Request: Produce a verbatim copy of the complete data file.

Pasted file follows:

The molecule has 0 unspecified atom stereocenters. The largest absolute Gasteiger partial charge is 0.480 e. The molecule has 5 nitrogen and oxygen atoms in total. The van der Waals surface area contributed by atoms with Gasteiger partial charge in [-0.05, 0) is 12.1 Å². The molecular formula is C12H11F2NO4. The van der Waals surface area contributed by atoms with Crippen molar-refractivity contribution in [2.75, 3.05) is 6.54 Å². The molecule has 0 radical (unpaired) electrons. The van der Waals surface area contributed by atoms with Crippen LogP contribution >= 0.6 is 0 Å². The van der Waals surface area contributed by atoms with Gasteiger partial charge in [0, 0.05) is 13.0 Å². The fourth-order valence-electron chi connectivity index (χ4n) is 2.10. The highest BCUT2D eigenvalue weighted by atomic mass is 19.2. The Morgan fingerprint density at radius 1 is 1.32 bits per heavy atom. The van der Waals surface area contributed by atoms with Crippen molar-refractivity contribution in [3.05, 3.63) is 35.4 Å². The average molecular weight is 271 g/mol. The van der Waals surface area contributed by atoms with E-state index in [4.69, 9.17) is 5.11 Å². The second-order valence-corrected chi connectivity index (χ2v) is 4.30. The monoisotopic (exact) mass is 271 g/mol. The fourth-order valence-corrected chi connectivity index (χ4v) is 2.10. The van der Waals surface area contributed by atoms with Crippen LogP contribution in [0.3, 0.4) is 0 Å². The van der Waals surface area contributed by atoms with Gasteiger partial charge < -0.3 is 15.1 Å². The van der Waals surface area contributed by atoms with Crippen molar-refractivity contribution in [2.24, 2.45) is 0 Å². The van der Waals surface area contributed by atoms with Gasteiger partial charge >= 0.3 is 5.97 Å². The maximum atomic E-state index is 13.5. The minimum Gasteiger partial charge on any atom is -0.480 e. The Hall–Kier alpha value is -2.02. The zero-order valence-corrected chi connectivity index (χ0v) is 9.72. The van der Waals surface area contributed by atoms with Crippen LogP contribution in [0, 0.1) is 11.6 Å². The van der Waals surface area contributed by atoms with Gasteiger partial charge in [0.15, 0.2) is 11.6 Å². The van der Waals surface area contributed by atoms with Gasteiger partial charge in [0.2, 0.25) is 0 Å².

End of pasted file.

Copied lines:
The molecule has 0 unspecified atom stereocenters. The largest absolute Gasteiger partial charge is 0.480 e. The molecule has 5 nitrogen and oxygen atoms in total. The van der Waals surface area contributed by atoms with Gasteiger partial charge in [-0.05, 0) is 12.1 Å². The molecular formula is C12H11F2NO4. The van der Waals surface area contributed by atoms with Crippen molar-refractivity contribution in [2.75, 3.05) is 6.54 Å². The molecule has 0 radical (unpaired) electrons. The van der Waals surface area contributed by atoms with Crippen LogP contribution >= 0.6 is 0 Å². The van der Waals surface area contributed by atoms with Gasteiger partial charge in [0, 0.05) is 13.0 Å². The fourth-order valence-electron chi connectivity index (χ4n) is 2.10. The highest BCUT2D eigenvalue weighted by atomic mass is 19.2. The Morgan fingerprint density at radius 1 is 1.32 bits per heavy atom. The van der Waals surface area contributed by atoms with Crippen molar-refractivity contribution in [3.05, 3.63) is 35.4 Å². The average molecular weight is 271 g/mol. The van der Waals surface area contributed by atoms with E-state index in [4.69, 9.17) is 5.11 Å². The second-order valence-corrected chi connectivity index (χ2v) is 4.30. The monoisotopic (exact) mass is 271 g/mol. The fourth-order valence-corrected chi connectivity index (χ4v) is 2.10. The van der Waals surface area contributed by atoms with Crippen LogP contribution in [0.3, 0.4) is 0 Å². The van der Waals surface area contributed by atoms with Gasteiger partial charge < -0.3 is 15.1 Å². The van der Waals surface area contributed by atoms with Crippen molar-refractivity contribution in [2.24, 2.45) is 0 Å². The van der Waals surface area contributed by atoms with Gasteiger partial charge >= 0.3 is 5.97 Å². The maximum atomic E-state index is 13.5. The minimum Gasteiger partial charge on any atom is -0.480 e. The Hall–Kier alpha value is -2.02. The zero-order valence-corrected chi connectivity index (χ0v) is 9.72. The van der Waals surface area contributed by atoms with Crippen LogP contribution in [0, 0.1) is 11.6 Å². The van der Waals surface area contributed by atoms with Gasteiger partial charge in [0.15, 0.2) is 11.6 Å². The van der Waals surface area contributed by atoms with Gasteiger partial charge in [0.2, 0.25) is 0 Å².